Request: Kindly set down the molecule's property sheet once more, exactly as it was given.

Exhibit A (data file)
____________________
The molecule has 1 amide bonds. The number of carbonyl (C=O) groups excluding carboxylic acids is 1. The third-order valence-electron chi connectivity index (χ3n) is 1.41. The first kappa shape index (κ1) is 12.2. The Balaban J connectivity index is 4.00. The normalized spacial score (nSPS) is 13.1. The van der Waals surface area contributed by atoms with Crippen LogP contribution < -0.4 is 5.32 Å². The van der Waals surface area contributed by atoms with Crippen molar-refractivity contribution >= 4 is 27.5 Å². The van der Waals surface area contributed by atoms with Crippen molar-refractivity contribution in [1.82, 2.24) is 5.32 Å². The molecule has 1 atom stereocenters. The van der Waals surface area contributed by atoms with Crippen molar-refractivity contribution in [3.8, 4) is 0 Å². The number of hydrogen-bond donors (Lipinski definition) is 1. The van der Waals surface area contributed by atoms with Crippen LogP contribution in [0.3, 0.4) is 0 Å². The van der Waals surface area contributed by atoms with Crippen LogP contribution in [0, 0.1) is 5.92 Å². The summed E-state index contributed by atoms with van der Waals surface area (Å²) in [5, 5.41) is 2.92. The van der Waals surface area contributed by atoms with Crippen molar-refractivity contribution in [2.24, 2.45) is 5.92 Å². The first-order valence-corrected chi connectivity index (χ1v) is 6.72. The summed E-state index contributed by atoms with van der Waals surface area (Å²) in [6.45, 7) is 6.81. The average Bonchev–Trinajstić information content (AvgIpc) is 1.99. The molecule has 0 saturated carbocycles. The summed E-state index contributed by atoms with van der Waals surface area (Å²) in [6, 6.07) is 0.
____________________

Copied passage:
The molecule has 1 amide bonds. The number of carbonyl (C=O) groups excluding carboxylic acids is 1. The third-order valence-electron chi connectivity index (χ3n) is 1.41. The first kappa shape index (κ1) is 12.2. The Balaban J connectivity index is 4.00. The normalized spacial score (nSPS) is 13.1. The van der Waals surface area contributed by atoms with Crippen LogP contribution < -0.4 is 5.32 Å². The van der Waals surface area contributed by atoms with Crippen molar-refractivity contribution >= 4 is 27.5 Å². The van der Waals surface area contributed by atoms with Crippen molar-refractivity contribution in [1.82, 2.24) is 5.32 Å². The molecule has 1 atom stereocenters. The van der Waals surface area contributed by atoms with Crippen molar-refractivity contribution in [3.8, 4) is 0 Å². The number of hydrogen-bond donors (Lipinski definition) is 1. The van der Waals surface area contributed by atoms with Crippen LogP contribution in [0.3, 0.4) is 0 Å². The van der Waals surface area contributed by atoms with Crippen LogP contribution in [0, 0.1) is 5.92 Å². The summed E-state index contributed by atoms with van der Waals surface area (Å²) in [5, 5.41) is 2.92. The van der Waals surface area contributed by atoms with Crippen molar-refractivity contribution in [2.24, 2.45) is 5.92 Å². The first-order valence-corrected chi connectivity index (χ1v) is 6.72. The summed E-state index contributed by atoms with van der Waals surface area (Å²) in [6.45, 7) is 6.81. The average Bonchev–Trinajstić information content (AvgIpc) is 1.99. The molecule has 0 saturated carbocycles. The summed E-state index contributed by atoms with van der Waals surface area (Å²) in [6, 6.07) is 0.